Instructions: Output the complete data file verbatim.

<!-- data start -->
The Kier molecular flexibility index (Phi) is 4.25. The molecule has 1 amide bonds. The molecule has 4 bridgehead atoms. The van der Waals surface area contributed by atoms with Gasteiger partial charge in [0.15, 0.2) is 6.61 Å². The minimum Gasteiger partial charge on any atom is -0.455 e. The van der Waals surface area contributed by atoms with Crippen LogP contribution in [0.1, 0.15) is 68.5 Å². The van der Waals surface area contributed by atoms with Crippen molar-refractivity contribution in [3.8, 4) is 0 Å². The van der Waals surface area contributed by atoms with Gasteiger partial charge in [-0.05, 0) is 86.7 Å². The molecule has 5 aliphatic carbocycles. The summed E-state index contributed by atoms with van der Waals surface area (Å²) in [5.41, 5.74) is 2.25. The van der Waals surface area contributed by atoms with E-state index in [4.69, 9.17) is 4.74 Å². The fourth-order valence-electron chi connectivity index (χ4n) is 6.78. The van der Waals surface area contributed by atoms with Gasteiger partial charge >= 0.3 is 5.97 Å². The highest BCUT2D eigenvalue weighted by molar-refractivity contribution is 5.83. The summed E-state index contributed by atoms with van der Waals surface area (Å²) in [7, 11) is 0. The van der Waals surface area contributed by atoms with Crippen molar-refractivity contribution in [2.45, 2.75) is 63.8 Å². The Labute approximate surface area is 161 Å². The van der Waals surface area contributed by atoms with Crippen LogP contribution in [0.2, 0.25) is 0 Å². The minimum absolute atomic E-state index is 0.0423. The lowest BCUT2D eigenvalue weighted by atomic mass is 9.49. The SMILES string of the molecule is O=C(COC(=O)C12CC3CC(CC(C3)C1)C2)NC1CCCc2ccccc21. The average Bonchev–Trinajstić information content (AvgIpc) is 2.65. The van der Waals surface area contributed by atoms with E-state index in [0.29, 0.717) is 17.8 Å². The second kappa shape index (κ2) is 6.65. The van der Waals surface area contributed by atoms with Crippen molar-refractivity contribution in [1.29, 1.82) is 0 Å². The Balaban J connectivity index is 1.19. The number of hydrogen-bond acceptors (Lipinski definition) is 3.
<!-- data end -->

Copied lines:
The Kier molecular flexibility index (Phi) is 4.25. The molecule has 1 amide bonds. The molecule has 4 bridgehead atoms. The van der Waals surface area contributed by atoms with Gasteiger partial charge in [0.15, 0.2) is 6.61 Å². The minimum Gasteiger partial charge on any atom is -0.455 e. The van der Waals surface area contributed by atoms with Crippen LogP contribution in [0.1, 0.15) is 68.5 Å². The van der Waals surface area contributed by atoms with Crippen molar-refractivity contribution in [3.8, 4) is 0 Å². The van der Waals surface area contributed by atoms with Gasteiger partial charge in [-0.05, 0) is 86.7 Å². The molecule has 5 aliphatic carbocycles. The summed E-state index contributed by atoms with van der Waals surface area (Å²) in [5.41, 5.74) is 2.25. The van der Waals surface area contributed by atoms with E-state index in [4.69, 9.17) is 4.74 Å². The fourth-order valence-electron chi connectivity index (χ4n) is 6.78. The van der Waals surface area contributed by atoms with Gasteiger partial charge >= 0.3 is 5.97 Å². The highest BCUT2D eigenvalue weighted by molar-refractivity contribution is 5.83. The summed E-state index contributed by atoms with van der Waals surface area (Å²) in [7, 11) is 0. The van der Waals surface area contributed by atoms with Crippen molar-refractivity contribution in [2.45, 2.75) is 63.8 Å². The Labute approximate surface area is 161 Å². The van der Waals surface area contributed by atoms with Crippen LogP contribution in [0.2, 0.25) is 0 Å². The minimum absolute atomic E-state index is 0.0423. The lowest BCUT2D eigenvalue weighted by atomic mass is 9.49. The SMILES string of the molecule is O=C(COC(=O)C12CC3CC(CC(C3)C1)C2)NC1CCCc2ccccc21. The average Bonchev–Trinajstić information content (AvgIpc) is 2.65. The van der Waals surface area contributed by atoms with E-state index in [0.29, 0.717) is 17.8 Å². The second kappa shape index (κ2) is 6.65. The van der Waals surface area contributed by atoms with Crippen molar-refractivity contribution in [1.29, 1.82) is 0 Å². The Balaban J connectivity index is 1.19. The number of hydrogen-bond acceptors (Lipinski definition) is 3.